Typography projects on display in the halls of the old stopping grounds looked really familiar
This post is kind of long, and perhaps only of interest to folks that know Ohio State, went to design school, or are interested in either.
Otherwise, you can simply view a few other photos from the day or
I can’t remember the last time I visited OSU’s campus but on a whim I stopped by yesterday, prepared for change.
I didn’t feel lost walking across The Oval to Hopkins Hall where I spent many a day (and night) learning all about design and making lifelong friends.
Wandered the halls and looked in classrooms: still packed with waist high tables and stools, but now there are computers everywhere. If it’s not a laptop, it’s a lab filled with the heat and hum of machinery. I’d find later that all this technology didn’t replace solid “handgraphic” foundations.
Poked my head in the door of Paul Nini‘s office and was lucky to catch him with a few minutes between meetings. The beard threw him off as I was a skinny, slackjawed whippersnapper back in the day— a mere shadow of the hunk I am now.
We eagerly caught up and in our brief chat, I learned a slew of changes that have taken place since my stint over 12 (12?! *gasp*) years ago. For one, getting in to the program is now more competitive, with higher GPAs recommended to go along with the portfolio review and entrance exams.
Classes for each arm of the department (industrial, interior, and visual communication design) are still personable and small. Less than 20 students will make it into each category. Nutty truth: with over 50,000 students enrolled at OSU, you’re still going to get a locker and personal attention if you go for a design degree.
Other adjustments: Engineering graphics has been replaced with more drawing courses (awesome). Internships in the design field are the norm and encouraged (also awesome). Additional foreign study options are available. 3D classes are now offered as well as interface studies.
I can’t help but wonder about all those hours we struggled with rub-on type, cutting chromarama paper, and making guache color charts even in tone. I’m thinking there might be even more time for methodology and research — areas that were already a strong suit of the program.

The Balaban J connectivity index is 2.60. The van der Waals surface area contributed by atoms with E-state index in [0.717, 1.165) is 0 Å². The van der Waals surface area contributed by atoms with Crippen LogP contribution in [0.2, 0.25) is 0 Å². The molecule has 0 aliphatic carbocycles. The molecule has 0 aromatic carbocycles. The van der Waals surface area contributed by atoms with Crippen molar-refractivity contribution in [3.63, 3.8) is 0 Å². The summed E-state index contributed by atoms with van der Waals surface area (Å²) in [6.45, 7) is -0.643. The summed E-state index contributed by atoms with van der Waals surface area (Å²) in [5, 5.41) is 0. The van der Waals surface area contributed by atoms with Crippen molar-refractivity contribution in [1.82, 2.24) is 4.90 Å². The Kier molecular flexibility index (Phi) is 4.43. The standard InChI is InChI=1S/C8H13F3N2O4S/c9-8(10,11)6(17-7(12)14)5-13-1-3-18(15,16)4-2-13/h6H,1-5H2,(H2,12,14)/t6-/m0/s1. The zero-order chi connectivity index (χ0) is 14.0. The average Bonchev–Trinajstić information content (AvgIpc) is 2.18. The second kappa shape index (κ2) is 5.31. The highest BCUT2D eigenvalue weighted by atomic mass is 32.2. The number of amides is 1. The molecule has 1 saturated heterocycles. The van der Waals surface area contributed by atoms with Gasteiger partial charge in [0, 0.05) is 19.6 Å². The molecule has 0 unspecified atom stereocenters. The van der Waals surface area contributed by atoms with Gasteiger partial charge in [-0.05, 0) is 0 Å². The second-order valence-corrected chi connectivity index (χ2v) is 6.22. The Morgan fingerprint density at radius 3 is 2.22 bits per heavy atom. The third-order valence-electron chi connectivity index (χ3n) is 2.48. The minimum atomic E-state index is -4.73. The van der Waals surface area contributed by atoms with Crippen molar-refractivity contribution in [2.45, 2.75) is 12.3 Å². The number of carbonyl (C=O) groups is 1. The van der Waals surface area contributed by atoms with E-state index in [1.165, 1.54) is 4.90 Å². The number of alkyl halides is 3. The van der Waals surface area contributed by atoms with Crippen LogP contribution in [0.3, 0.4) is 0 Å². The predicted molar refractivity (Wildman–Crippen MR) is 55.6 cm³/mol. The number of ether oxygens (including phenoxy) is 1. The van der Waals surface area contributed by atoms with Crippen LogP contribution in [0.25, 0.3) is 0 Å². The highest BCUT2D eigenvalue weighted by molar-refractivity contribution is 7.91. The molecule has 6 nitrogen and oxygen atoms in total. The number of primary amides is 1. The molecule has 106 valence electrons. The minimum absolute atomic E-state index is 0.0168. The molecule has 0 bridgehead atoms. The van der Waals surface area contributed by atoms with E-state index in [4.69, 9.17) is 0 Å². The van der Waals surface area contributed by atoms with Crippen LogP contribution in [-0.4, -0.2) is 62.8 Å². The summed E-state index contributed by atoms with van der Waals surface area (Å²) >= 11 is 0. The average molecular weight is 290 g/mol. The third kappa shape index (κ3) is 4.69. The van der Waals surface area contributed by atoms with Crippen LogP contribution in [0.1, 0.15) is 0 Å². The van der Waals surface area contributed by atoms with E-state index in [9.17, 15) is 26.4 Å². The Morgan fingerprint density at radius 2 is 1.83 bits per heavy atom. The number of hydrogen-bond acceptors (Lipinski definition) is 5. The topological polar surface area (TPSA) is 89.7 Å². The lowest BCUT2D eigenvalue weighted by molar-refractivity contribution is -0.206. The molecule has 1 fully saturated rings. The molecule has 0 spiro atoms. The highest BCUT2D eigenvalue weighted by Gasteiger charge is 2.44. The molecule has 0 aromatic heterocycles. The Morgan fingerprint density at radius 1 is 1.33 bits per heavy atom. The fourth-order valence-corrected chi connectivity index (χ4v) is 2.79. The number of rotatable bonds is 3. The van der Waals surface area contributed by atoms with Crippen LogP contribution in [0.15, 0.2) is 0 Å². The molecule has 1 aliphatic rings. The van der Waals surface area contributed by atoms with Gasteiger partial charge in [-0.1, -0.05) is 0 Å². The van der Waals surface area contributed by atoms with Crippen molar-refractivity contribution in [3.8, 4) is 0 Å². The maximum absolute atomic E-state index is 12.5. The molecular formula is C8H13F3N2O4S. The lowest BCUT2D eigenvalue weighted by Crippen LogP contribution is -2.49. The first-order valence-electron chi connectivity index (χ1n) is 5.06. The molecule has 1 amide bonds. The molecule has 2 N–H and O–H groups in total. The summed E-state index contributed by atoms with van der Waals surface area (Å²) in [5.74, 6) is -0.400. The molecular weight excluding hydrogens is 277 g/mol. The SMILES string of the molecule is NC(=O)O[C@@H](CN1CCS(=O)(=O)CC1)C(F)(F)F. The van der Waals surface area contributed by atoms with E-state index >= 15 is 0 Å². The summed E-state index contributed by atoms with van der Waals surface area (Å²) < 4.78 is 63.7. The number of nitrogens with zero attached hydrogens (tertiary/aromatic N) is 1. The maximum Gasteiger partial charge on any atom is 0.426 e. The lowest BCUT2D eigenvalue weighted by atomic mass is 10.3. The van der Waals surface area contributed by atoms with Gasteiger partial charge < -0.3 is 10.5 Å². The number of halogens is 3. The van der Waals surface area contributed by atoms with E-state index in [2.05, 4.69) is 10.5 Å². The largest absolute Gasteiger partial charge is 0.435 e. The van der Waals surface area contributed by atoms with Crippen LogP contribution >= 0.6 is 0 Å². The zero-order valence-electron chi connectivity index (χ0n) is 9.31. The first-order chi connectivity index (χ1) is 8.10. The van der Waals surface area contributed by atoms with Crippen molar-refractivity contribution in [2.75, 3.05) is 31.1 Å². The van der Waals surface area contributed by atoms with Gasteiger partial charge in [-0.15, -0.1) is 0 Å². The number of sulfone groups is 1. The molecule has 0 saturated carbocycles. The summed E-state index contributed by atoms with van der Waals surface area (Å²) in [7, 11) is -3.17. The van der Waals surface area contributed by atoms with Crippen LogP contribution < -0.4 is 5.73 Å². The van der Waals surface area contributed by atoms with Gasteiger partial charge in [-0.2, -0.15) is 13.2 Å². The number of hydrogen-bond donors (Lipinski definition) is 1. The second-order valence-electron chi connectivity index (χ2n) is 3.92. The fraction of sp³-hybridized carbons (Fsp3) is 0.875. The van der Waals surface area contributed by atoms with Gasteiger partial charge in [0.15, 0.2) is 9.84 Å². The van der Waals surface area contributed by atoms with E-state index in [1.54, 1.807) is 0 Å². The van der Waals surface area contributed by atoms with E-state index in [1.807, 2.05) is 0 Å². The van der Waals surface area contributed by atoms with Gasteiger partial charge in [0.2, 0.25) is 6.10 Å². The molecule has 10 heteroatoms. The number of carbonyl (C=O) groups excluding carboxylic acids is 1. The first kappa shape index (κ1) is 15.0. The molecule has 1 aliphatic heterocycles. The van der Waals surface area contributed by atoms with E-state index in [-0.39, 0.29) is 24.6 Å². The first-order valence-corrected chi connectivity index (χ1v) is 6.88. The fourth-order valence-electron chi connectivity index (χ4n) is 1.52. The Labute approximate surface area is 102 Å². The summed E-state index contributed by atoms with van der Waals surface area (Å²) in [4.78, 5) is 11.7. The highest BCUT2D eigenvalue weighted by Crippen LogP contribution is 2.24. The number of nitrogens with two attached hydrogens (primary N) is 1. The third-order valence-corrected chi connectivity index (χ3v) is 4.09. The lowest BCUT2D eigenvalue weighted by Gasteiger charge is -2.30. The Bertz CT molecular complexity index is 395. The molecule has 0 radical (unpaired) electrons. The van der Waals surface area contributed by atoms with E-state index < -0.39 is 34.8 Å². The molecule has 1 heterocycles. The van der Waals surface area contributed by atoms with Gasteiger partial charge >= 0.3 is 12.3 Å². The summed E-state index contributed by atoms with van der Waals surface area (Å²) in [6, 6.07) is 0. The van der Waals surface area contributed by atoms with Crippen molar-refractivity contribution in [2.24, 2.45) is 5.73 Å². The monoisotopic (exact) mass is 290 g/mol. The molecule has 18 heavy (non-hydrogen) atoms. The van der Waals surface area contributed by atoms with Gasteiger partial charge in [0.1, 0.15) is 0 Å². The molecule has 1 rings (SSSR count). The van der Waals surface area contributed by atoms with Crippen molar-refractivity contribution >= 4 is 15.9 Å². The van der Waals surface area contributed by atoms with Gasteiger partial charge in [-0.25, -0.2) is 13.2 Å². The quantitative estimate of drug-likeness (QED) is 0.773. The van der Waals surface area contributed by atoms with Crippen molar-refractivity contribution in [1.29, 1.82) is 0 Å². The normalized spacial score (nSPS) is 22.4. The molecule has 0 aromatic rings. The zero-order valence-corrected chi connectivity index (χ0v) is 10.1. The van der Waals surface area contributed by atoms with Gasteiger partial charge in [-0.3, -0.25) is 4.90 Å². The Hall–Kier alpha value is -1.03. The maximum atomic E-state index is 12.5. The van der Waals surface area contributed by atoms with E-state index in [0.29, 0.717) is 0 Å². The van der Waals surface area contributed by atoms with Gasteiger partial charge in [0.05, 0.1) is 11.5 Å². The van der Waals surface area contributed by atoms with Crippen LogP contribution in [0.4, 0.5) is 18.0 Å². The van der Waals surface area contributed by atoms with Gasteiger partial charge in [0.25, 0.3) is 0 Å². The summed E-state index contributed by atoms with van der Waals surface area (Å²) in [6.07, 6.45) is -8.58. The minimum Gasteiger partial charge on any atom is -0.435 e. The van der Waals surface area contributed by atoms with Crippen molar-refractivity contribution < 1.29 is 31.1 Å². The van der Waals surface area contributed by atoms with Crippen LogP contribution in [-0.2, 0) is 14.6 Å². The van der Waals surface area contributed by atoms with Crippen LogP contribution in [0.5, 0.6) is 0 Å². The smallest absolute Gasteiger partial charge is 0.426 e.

If this sounds like a sales pitch, it’s actually just rabid nostalgia for my alma mater.
Imagine how crazy Buckeye fans are, then replace the football with fonts.
With my head still buzzing from all the new info, I wasn’t quite prepared for what was going on just south of campus on High Street.
The dingy gyro shop below street level? Gone. That and the attitude-heavy record store Magnolia Thunderpussy and the buckets of cheap beer that was Mean Mr. Mustards have been replaced by towering retail / entertainment / apartments and office structures. The Drexel even opened up a movie theater in what is now know as the South Campus Gateway.
I’m all for progress but was glad to see some old standards up the street like Buckeye Donuts and the mexican joint (with burritos as big as your head), still kickin’.
Which is all good because frankly, buckets of beer tend to be disgusting (and this, coming from someone with pretty low standards for my brew).
- OSU: The Department of Industrial, Interior, and Visual Communication
- The Ohio State University on
- South Campus Gateway
- Buckeye Donuts
- Those additional photos I mentioned a few scrolls up
Current music: Log “Reference”